“As long as the world remains fixated on the idea that we must grow our economies, we will inevitably fall into the same trap, and probably worse than we are in now.

In the mid-1980s, our planet passed a tipping point. It was then that we started going into debt in terms of the available resources that we have to survive. It was then that we started to consume more than we could reproduce. So while we remain addicted to economic growth, we continue the slide into debt. Our way of living is unsustainable.”

Truth can no longer be relative in a world where we have the choice of continuing our current way of life or making serious changes that will save the lives of untold millions. We can no longer hide behind the warm and fuzzy – but ultimately fatal – idea that there are no universal standards to live by.

Everything on this planet is interlinked. That is the beauty of how God made it. It all works together. David Suzuki, the Canadian environmentalist, describes how, if all of humanity disappeared off the face of the earth, then the rest of life would benefit enormously. The forests would gradually grow back, and relative stability would return to the ecosystems that control global temperature and the atmosphere. The fish in the oceans would recover and most endangered species would slowly come back. On the other hand, for example, if all species of ants disappeared, the results would be close to catastrophic. There would be major extinctions of other species and probably partial collapse of some ecosystems. The functions of the creatures living in the air we breathe, and beneath our feet, all work together to keep us alive. We need to, like our indigenous brothers and sisters did for 40,000 years, pay respect to the land we live on.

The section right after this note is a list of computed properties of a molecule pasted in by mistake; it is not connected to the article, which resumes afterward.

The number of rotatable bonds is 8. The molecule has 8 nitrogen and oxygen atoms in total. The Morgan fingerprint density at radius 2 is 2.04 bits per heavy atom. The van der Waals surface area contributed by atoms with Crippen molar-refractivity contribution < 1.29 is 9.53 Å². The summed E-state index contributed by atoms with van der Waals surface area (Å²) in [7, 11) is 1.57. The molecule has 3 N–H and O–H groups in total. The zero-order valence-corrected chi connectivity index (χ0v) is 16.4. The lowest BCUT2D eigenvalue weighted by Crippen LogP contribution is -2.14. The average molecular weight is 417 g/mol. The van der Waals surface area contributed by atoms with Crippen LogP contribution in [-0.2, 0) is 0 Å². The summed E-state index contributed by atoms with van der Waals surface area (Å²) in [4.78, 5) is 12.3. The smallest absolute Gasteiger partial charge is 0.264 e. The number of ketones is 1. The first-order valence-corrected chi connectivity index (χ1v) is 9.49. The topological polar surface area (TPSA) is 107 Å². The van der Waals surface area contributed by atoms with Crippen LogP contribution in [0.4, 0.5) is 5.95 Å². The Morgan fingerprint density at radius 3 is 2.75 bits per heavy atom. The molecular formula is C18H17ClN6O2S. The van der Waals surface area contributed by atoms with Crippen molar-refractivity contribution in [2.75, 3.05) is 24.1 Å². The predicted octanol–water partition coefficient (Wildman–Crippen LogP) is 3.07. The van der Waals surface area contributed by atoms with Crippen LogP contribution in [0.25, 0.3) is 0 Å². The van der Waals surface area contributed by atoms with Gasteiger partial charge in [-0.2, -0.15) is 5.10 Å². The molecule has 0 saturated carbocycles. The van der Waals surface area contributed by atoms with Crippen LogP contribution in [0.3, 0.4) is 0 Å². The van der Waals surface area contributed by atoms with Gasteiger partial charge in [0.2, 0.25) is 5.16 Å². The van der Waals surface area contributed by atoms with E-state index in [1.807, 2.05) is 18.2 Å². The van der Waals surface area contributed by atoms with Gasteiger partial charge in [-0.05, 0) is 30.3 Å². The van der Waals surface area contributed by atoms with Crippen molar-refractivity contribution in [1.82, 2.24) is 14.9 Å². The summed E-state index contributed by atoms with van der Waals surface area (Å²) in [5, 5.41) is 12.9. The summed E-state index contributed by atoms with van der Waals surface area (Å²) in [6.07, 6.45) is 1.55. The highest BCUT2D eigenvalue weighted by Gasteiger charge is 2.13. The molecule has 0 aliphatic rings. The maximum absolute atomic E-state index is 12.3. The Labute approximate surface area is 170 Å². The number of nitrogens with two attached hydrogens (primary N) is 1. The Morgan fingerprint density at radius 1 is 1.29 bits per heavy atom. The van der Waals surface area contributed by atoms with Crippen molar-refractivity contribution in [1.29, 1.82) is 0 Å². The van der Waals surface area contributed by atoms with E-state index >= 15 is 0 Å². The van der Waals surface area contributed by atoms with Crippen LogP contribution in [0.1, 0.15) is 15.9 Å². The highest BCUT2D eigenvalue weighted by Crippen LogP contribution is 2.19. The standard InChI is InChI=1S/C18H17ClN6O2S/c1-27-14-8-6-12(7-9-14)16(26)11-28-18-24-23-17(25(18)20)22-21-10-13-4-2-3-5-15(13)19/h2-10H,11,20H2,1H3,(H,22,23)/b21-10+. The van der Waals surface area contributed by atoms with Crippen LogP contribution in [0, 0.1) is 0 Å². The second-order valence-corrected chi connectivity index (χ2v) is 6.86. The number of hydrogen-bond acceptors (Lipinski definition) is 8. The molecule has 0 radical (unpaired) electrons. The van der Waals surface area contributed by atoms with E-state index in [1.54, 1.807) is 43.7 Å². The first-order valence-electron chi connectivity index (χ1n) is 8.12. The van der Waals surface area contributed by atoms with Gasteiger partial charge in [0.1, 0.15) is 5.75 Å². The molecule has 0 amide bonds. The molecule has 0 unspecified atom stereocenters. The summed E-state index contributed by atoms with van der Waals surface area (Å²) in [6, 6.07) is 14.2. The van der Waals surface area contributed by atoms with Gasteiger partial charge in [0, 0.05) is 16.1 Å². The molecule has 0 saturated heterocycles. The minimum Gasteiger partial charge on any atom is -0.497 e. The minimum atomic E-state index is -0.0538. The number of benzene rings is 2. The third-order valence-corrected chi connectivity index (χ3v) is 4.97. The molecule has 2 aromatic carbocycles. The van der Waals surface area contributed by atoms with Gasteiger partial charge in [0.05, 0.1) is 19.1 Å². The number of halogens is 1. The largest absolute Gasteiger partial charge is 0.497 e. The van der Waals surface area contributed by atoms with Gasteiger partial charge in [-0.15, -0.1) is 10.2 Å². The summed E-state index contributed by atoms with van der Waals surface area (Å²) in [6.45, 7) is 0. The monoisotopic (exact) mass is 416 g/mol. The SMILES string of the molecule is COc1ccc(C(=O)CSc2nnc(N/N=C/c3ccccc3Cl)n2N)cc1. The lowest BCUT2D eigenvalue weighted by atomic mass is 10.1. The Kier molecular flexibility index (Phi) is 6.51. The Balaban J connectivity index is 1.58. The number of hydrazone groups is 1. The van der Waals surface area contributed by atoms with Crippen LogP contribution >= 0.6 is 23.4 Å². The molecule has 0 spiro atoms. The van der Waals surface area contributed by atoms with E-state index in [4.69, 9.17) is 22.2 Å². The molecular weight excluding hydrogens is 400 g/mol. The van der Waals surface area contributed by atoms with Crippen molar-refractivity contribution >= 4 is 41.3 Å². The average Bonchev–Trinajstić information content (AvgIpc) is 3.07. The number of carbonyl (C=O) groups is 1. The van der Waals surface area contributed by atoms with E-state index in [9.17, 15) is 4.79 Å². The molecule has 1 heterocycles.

Our framing story needs to be one in which we all work together to bring in the kingdom of God – a kingdom of love, of justice, and of beautiful butterflies fluttering majestically over summer flowers. A kingdom where love finally reigns and where all of God’s children, in the words of Martin Luther King, will be able to shout ‘Free at last! Free at last! Thank God Almighty, we are free at last!’.